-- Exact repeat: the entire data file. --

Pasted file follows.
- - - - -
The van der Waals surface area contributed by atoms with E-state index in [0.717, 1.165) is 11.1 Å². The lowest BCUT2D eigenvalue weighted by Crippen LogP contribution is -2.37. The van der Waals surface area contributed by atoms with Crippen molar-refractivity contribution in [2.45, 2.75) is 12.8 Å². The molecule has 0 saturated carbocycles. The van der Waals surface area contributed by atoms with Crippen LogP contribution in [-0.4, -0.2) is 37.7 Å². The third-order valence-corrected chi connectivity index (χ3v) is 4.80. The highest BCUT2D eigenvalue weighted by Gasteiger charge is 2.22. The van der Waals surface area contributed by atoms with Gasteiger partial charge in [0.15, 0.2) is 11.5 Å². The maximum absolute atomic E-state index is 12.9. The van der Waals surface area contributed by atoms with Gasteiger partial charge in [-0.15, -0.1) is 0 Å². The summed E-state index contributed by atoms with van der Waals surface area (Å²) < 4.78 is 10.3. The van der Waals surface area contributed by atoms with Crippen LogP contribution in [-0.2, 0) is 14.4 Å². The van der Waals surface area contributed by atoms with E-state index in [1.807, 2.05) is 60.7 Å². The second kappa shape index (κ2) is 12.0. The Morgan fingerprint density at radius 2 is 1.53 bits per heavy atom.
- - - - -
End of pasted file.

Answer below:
The van der Waals surface area contributed by atoms with E-state index in [0.717, 1.165) is 11.1 Å². The lowest BCUT2D eigenvalue weighted by Crippen LogP contribution is -2.37. The van der Waals surface area contributed by atoms with Crippen molar-refractivity contribution in [2.45, 2.75) is 12.8 Å². The molecule has 0 saturated carbocycles. The van der Waals surface area contributed by atoms with Crippen LogP contribution in [-0.4, -0.2) is 37.7 Å². The third-order valence-corrected chi connectivity index (χ3v) is 4.80. The highest BCUT2D eigenvalue weighted by Gasteiger charge is 2.22. The van der Waals surface area contributed by atoms with Gasteiger partial charge in [0.15, 0.2) is 11.5 Å². The maximum absolute atomic E-state index is 12.9. The van der Waals surface area contributed by atoms with Gasteiger partial charge in [-0.15, -0.1) is 0 Å². The summed E-state index contributed by atoms with van der Waals surface area (Å²) < 4.78 is 10.3. The van der Waals surface area contributed by atoms with Crippen LogP contribution in [-0.2, 0) is 14.4 Å². The van der Waals surface area contributed by atoms with E-state index in [1.807, 2.05) is 60.7 Å². The second kappa shape index (κ2) is 12.0. The Morgan fingerprint density at radius 2 is 1.53 bits per heavy atom.